Broadway Star Turned Culinary Student
Here's how Micaela Diamond changed titles from Cher to Chef.
Micaela Diamond shares her shift from the performing arts to culinary arts and how both creative dreams became realities in New York City. After Broadway shutdown during the pandemic, she enrolled at the Institute of Culinary Education, and now her stomach sings.
Before the pandemic, I found myself performing for Hillary Clinton, Kim Kardashian and a slew of other celebrities that made my life feel a bit like a dream. I had just graduated from high school and was making my Broadway debut as Cher in “The Cher Show.” It was a complete dream come true, and the years of practicing my signature for the stage door in my chemistry notebook were finally paying off.
It was the summer before I was supposed to leave for Carnegie Mellon University, one of the top musical theater schools in the country — on a full ride — and I got an audition to play “Babe.” I knew nothing of Cher besides hearing “I Got You Babe” in various Duane Reades around the city and so this audition felt somewhat useless. I threw on some bell bottoms and straightened my Jewish, curly, blonde hair and went to one of the biggest casting offices in New York. Callback after callback, I did more research learning about Cher's music, her Oscar, her bajillion boyfriends, and her plastic surgery (she did not remove her bottom two ribs, I confirmed this rumor with her, personally!). She had quite the life, and maybe, just maybe, I could pull this off. And then, unbelievably, I did. So the next two years of my life were filled with wigs, lower back pain, a Tony Awards performance (basically the James Beard Awards of theater), and a new platform my Gen-Z self was excited to use to make small change. There were 90 million highs and 10 million lows, and that’s about the ratio of life that makes you wonder how you got so lucky. At least for me.
Throughout these two years, there were also endless thoughts surrounding food. These thoughts ranged from, "How do I look smaller in this 1-inch skirt Bob Mackie (basically David Chang of fashion) personally tailored for me?" to, "Cooking food is the most delicious, beautiful and comforting process in the whole world!" I cooked a lot, and I ate a lot. I was navigating my thoughts about being smaller and simultaneously navigating New York food in a bigger way than when I grew up here, frequenting farmers markets and my favorite hole-in-the-wall places, like Nana Thai on 21st street, or making an excuse to fine dine at Blue Hill.
After Cher and a quick stint in LA to do a fun Coen brothers' play, I traveled to Paris. For my last night, I ate at L’Avant Comptoir in St. Germain with my lover. We got a bottle of orange wine and ate until our stomachs sang. The level of “worth it” after that trip was so high that I started to ask when and why fueling my own body had to be earned or deserved in the first place. The idea of feeding myself food that made me happy, nostalgic and full went home with me. It became this joy I kept chasing in my own home kitchen and slowly but surely, I bought new jeans and cooked cheesy lasagnas and then ... the pandemic hit.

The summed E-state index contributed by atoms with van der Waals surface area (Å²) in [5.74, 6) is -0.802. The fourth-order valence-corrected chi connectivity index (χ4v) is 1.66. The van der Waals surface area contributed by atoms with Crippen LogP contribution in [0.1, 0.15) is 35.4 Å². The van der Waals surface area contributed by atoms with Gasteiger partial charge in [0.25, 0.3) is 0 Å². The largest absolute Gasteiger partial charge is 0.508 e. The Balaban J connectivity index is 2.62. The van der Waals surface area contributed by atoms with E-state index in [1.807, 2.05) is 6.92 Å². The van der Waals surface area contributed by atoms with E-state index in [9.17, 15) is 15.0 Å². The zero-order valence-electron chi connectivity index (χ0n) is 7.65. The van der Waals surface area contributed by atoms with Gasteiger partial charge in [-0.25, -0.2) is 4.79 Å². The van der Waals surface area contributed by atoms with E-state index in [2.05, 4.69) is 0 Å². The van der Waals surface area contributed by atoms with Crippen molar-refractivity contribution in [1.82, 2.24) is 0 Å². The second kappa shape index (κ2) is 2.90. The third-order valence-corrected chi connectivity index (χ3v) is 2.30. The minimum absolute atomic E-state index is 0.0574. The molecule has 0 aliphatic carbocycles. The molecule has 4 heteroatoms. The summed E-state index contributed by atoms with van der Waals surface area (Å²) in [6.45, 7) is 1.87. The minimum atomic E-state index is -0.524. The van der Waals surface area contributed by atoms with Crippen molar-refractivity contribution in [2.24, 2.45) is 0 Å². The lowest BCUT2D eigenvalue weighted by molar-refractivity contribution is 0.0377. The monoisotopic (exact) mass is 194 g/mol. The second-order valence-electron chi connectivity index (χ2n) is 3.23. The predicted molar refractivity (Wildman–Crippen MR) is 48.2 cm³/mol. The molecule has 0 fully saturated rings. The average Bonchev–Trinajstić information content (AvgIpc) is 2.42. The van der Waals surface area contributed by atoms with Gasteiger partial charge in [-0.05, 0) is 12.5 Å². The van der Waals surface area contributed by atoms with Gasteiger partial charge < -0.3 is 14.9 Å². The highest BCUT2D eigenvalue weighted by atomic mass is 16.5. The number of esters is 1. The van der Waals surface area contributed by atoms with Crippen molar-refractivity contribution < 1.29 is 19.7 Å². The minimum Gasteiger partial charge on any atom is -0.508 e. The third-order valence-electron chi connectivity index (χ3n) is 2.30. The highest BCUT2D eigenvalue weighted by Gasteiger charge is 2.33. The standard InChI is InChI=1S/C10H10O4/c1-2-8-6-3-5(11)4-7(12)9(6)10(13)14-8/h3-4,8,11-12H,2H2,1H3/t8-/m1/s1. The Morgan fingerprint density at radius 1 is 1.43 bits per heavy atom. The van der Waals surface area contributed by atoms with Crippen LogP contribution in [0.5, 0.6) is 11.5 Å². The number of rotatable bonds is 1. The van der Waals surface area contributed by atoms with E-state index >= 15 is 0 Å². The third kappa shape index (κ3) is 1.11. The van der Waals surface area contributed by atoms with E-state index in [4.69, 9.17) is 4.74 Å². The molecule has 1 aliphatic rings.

Theater plays its part in shaping the heart of New York similar to the way food does. Being an actor, I formed a relationship with 1,400 people every night, hopefully transforming them in some small way while I trusted them with my heart for two hours and 15 minutes. The Broadway theaters became silent, like so many other buildings in New York, and this jolt of transformation from 55th to 39th Street at 7 p.m. every night was gone. Thousands of actors, stage managers, choreographers and dressers desired this connection while struggling with an intense loss of identity. Who were we without this jolt?
I was one of the lucky ones. I kept finding myself a little more each time I turned on the oven or tried a new recipe. I found this passion for food that could fill me up and let me explore my creativity in a different way. This passion has only grown since I started Culinary Arts classes at ICE in September. I am now making fried onions at Vic’s downtown under Chef Hillary Sterling, and let me tell you, those onions make my stomach sing.
The hustle of restaurant work and theater have so many similarities. The physical labor and hours, the passion and the pressure — these are things I am somewhat used to, but there is a complete and utter new-ness and challenge to all of it. It has saved me in so many ways. How I will combine the two loves of my life is the question, but one I am lucky enough to even ask myself. Cooking at our core is so simply and completely intertwined with our human instincts. Unlike bursting into song when you fall in love, but what can I say? It’s fun. Both tell stories and inadvertently tell the ones we as individuals are drawn to. Asking myself, "Why this one?" "Why this plate/character?" "This cuisine/story?" Hopefully, through answering the hard questions, we begin to lift one another’s voices and find that jolt and connection we all so dearly miss.
Explore a career change like Micaela with ICE's career programs.